Pakistani stigma is a peculiar thing and analysing the factors that contribute to the creation of this stigma are interesting. In the case of divorce, it’s less so religious factors and more so a product of a socially conservative society with its roots seeped in patriarchy and misogyny. In a male dominated nation, where few champion for women’s rights, it is particularly difficult for women to muster up the courage to seek a divorce. This is primarily because of the intense level of hatred and resentment that women seeking divorce face in Pakistan. The brunt of divorce always falls on the woman, this applies whether she a mother or not. This is because our society is structured upon patriarchal pillars; women are taught to believe their primary duty is to men and their most important goal must be marriage and the creation of a family. While immense scrutiny is given to the behaviour of women and their reputation in society, men are given a free pass to act as they please. Following this metric, if a marriage is abusive which is oftentimes the case when women file for divorce, particularly when you take into account the level of domestic abuse in Pakistan, women are still looked down upon for instigating the ‘end of the marriage’. This mentality and appeasement of male behaviour fails to identify the point where a marriage actually ends: the second respect and love take a backseat and when abuse takes centre stage.
As usual, the groups who suffer the most from this suppressive ideology are people from lower socio-economic backgrounds. Women seeking divorce in these groups are oftentimes killed, sometimes even while on their way to the courtroom or in front of their lawyers. Women in these communities also risk the chance of being subjected to ‘honour-killings’; the practise of ruthless murder should a woman do anything to bring dishonour to her family.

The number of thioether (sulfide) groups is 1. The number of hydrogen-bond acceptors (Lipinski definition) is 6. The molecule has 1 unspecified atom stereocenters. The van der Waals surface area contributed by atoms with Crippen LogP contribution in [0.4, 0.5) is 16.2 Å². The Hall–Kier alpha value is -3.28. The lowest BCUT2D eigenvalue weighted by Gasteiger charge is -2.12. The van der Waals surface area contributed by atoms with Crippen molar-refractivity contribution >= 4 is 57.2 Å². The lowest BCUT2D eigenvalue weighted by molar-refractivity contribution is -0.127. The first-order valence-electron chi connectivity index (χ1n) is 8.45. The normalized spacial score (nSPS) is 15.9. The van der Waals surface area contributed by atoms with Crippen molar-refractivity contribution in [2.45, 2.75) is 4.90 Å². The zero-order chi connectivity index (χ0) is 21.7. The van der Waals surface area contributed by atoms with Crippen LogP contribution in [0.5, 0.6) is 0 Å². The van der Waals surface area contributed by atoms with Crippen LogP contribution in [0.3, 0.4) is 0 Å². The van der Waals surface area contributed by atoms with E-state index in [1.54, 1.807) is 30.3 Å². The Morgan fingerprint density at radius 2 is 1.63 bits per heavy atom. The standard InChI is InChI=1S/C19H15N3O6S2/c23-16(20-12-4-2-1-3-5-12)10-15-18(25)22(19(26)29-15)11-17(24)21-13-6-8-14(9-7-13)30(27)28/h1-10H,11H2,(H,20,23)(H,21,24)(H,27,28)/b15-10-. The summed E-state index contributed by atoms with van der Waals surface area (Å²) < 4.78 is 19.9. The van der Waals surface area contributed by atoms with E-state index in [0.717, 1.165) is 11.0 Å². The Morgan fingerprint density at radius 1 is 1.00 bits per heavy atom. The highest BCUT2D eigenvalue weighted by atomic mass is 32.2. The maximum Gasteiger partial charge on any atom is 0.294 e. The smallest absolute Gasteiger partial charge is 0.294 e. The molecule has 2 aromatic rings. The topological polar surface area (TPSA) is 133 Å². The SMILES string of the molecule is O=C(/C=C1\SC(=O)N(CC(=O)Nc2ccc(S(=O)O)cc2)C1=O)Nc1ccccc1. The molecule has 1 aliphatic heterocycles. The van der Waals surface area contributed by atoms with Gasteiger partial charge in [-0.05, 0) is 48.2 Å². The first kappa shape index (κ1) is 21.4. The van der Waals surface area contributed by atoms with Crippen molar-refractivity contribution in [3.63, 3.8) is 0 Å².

Moreover, another community that suffers greatly in the quest for emancipation from marriage are religious minorities. While divorce cases in Muslim family courts must be resolved within six months, civil divorce cases can drag on for years, making divorce almost impossible for women from religious minorities. Additionally, with lawyers’ fees being astronomical, it is further impossible for women from lower income communities to afford lawyers for divorce cases.
The stigma of divorce also makes it hard for women to remarry, and many feel it’s easier to stay in an unhappy marriage than be alone. The difficulties multiply when children are involved.
Today, the stigma seems to be dissipating, albeit at a snails pace. With increased involvement of women in the workforce and a rise in overall awareness and education about taboo issues plaguing our country, we have seen more women opting for divorce as an option to escape abusive or loveless marriages. Despite threats to their lives, women are continuing to fight for their independence and perhaps it’s time we start encouraging this behaviour instead of criticising it.
Keep up to date with more news at ProperGaanda: Pakistani dramas need to stop promoting domestic violence to their audience